Crystal structure of herbicide-detoxifying maize glutathione S-transferase-I in complex with lactoylglutathione: evidence for an induced-fit mechanism.Neuefeind, T., Huber, R., Dasenbrock, H., Prade, L., Bieseler, B.
(1997) J.Mol.Biol. 274: 446-453
- PubMed: 9417926
- PubMed Abstract:
Glutathione S-transferases (GSTs) -I and -III are involved in herbicide metabolism in maize and have been intensively studied. Starting with plant tissue from Zea mays var. mutin recombinant GST-I was prepared by heterologous expression in Escherichi ...
Glutathione S-transferases (GSTs) -I and -III are involved in herbicide metabolism in maize and have been intensively studied. Starting with plant tissue from Zea mays var. mutin recombinant GST-I was prepared by heterologous expression in Escherichia coli. The enzyme was crystallized in the presence of lactoylglutathione, a ligand formerly never observed in a GST structure and known as an intermediate of the pharmacologically relevant glyoxalase system. The crystal structure of GST-I has been determined at 2.5 A resolution and exhibits the GST-typical dimer of two identical subunits, each consisting of 214 residues. Compared with other plant GSTs the three-dimensional structure of GST-I primarily shows structural differences in the hydrophobic substrate binding site, the linker segment and the C-terminal region. Furthermore, a comparison of the ligand-bound GST-I structure with the apo structure of GST-III indicates the movement of a ten-residue loop upon binding of the ligand to the active site. This is the first structure-based evidence for an induced fit mechanism of glutathione S-transferases, which has previously been postulated for class pi enzymes. Together with GST-III, GST-I may explain herbicide resistance and selectivity in maize as well as in other agronomic relevant crops.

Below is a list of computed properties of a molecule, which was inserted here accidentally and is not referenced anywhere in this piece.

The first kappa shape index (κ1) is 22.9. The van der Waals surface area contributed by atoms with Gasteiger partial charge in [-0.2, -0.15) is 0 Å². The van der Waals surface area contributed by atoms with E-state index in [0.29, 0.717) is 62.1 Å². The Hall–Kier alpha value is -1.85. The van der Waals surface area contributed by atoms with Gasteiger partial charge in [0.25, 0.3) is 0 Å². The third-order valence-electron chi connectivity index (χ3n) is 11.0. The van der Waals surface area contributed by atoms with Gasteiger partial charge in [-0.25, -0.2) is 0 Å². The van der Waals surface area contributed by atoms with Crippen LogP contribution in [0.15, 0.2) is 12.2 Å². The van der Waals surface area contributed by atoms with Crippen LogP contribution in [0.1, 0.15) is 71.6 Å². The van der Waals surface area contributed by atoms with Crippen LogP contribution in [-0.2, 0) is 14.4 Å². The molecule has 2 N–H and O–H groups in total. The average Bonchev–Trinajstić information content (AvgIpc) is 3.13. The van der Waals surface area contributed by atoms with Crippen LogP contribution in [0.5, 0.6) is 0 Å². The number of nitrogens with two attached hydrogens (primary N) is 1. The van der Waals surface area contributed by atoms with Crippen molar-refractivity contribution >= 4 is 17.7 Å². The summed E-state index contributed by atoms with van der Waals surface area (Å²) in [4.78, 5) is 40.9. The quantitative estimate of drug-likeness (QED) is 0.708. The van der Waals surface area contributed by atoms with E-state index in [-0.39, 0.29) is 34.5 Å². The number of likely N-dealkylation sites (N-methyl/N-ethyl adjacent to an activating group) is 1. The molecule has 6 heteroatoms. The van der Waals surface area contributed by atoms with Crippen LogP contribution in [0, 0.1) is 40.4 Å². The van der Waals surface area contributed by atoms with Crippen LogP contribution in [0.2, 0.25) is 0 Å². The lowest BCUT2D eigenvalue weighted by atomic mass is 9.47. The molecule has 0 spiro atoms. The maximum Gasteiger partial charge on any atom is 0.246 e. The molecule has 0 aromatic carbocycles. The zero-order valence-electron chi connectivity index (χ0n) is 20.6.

Max-Planck-Institut für Biochemie, Am Klopferspitz, Martinsried, Germany.